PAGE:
Shaken, Not Stirred: How to Make a Martini Fit For James Bond

James Bond's suave, sophisticated style is epitomized by his cocktail of choice: a classic vodka martini.

In fact, the drink is so synonymous with the British spy that "shaken, not stirred" is just as well-known a catchphrase as his famed introduction of "Bond, James Bond."

The cocktail itself has become a classic and is an example of when author Ian Fleming allowed his own proclivities to make their way into the character of 007.

Fleming even invented a special cocktail recipe in the 1953 novel Casino Royale, which he named the "Vesper martini," after Bond's doomed lover.

The spy's drinks do more than just liquor him up ahead of a mission; they add to the mystique of his character.

Dr. Ian Kinane, editor of the International Journal of James Bond Studies told Newsweek: "In terms of drink and alcohol in the Bond novels and films they are - of course - part of the fantasy. I don't just mean simply in terms of Bond's expensive, luxurious tastes, but the sheer fantasy and lunacy that a secret agent should be able to consume so much alcohol on the job and not be rendered incapacitated.

"Bond consumes so much of the good stuff that his liver, by now, must surely be defective."

While, of course, it is important to always drink responsibly (unlike 007), Newsweek consulted an expert on how to make this classic cocktail, to celebrate the release of No Time to Die.

James Bond martinis
Stock image of vodka martinis and Daniel Craig as James Bond. Getty Images

What Is In a Vodka Martini?

Rather than opting for a gin-based martini, Bond always specifies he wants his drink made with vodka. Regardless of which base liquor you use, the other ingredients of the cocktail are important in working out how "wet" or "dry" you want your martini to be.

David Cooper, owner of Forever Crystal glassware, told Newsweek: "The fuss-free classic martini is an elegant choice, and one we wouldn't want to alter. The underlying ingredients for a martini cocktail are your choice of spirit and vermouth.

"Originally, martinis were created using gin, hence why Bond always stipulates 'vodka martini.' Once you've chosen your spirit, a 'wet' or 'dry' martini depends on the amount of vermouth you add: the less you use, the 'drier' the cocktail."

To make a proper Bond cocktail, vodka must be the spirit of choice, along with vermouth.

However, the question of "shaken, not stirred" is a controversial one, as using regular ice to shake the drink could water down the delicious nectar.

Cooper has a fool-proof way to avoid this, through the use of one ingredient: dry ice, to be applied when stirring your cocktail.

He said: "Next we decide shaken or stirred, both work well for a classic martini! If shaken (as 007 requires) the cocktail is aerated and therefore appears cloudier, yet experts often say that if a martini is stirred you have more control over the appearance, texture, and temperature of the cocktail, making for a nicer drink.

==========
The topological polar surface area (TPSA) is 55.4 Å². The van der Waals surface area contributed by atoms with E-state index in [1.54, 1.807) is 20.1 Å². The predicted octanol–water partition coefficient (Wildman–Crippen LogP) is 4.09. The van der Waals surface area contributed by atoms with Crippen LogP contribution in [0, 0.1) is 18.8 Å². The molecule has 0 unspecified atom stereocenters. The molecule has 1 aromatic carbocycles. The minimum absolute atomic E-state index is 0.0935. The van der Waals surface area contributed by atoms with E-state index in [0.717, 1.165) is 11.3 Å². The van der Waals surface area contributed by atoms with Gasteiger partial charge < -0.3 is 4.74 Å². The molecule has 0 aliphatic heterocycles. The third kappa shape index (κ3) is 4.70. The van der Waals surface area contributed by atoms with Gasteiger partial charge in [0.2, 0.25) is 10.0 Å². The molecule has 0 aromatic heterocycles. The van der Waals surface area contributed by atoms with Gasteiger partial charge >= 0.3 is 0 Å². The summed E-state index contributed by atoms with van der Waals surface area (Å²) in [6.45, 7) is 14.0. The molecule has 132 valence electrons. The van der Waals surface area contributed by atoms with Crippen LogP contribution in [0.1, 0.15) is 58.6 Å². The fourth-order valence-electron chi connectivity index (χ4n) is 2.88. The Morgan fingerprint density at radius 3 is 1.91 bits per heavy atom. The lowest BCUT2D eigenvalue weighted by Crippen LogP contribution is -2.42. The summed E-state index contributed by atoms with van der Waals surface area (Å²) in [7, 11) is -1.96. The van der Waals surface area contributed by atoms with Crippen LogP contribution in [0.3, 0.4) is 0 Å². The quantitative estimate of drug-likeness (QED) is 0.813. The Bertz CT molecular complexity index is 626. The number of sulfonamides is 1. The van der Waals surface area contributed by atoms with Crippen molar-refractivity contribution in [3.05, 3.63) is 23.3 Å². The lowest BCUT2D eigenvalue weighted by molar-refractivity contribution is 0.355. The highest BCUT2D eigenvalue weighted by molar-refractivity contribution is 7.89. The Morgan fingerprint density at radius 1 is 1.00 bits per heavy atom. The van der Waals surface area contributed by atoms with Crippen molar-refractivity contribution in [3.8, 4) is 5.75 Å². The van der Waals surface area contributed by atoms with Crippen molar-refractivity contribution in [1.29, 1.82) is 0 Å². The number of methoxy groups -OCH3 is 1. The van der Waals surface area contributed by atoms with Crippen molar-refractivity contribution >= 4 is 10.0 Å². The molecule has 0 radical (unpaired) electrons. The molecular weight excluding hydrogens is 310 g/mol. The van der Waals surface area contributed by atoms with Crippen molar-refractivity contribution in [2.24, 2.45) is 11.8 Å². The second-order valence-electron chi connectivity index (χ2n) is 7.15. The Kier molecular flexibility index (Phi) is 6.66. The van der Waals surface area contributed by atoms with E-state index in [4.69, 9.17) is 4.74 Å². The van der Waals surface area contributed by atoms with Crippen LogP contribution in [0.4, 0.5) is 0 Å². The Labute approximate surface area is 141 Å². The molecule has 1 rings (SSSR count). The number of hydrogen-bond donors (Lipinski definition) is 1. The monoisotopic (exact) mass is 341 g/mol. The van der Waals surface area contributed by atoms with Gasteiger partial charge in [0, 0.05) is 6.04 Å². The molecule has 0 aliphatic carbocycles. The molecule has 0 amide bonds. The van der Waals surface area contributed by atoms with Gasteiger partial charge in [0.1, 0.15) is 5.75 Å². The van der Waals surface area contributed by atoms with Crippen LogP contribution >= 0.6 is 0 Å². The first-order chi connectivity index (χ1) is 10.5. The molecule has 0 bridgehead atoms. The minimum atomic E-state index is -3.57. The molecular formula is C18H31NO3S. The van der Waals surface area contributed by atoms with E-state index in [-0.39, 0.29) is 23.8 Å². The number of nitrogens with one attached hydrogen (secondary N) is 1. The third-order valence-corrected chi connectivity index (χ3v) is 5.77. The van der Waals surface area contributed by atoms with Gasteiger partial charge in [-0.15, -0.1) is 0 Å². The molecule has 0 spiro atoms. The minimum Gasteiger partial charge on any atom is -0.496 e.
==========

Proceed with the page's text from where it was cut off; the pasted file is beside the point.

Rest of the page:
"To avoid diluting your martini, while stirring, you should add dry ice to your cocktail mix as this melts at a slower rate."

The traditional gin martini has a citrus garnish or a green olive, but Cooper also suggests a drop of orange bitters to add a special zing to the cocktail.

How To Make a Vesper Martini

The Vesper martini, in contrast, is a far more traditional martini in the sense that it has a gin base.

In Casino Royale, Bond orders a dry martini in a champagne goblet, before correcting himself with a particular recipe.

He said: "Just a moment. Three measures of Gordon's, one of vodka, half a measure of Kina Lillet.

"Shake it very well until it's ice-cold, then add a large thin slice of lemon peel. Got it?"

Kina Lillet is a French, white aperitif, while Gordon's is a London dry gin.

Bond ordered this while drinking with his friend, Felix Leiter, telling him he wants his only drink before dinner to be "large and very strong and very cold, and very well-made."

007 even joked about patenting it with a good name, and it ultimately it became known as a Vesper martini.

According to Kinane, this drink is an example of Bond using alcohol to numb the pain of doing such a difficult job, and losing his loved one in the process.

He said: "Bond drinks so heavily so as to deaden the emotional weight of his job. It is not for nothing that in the filmic Casino Royale that Craig's Bond names his famous vodka martini 'The Vesper' - after the ill-fated Vesper Lynd who double-crosses him and drowns herself.

"For Bond, his famous martini is both a means to blunt the pain and trauma of his past as well as a means of accessing the past he would have had with Vesper, had things transpired differently."

While martinis may be his drink of choice, 007 never sticks to one beverage, and is seen throughout the books drinking everything from negronis and mint juleps, to pints of Black Velvet, which is a mixture of a dark stout and champagne.

In one of the more recent films, Skyfall, Bond was introduced as a straight beer-drinker for the first time, due to a partnership between the film and the Dutch brewery Heineken.

No Time to Die hits U.S. theaters on Friday, October 8.

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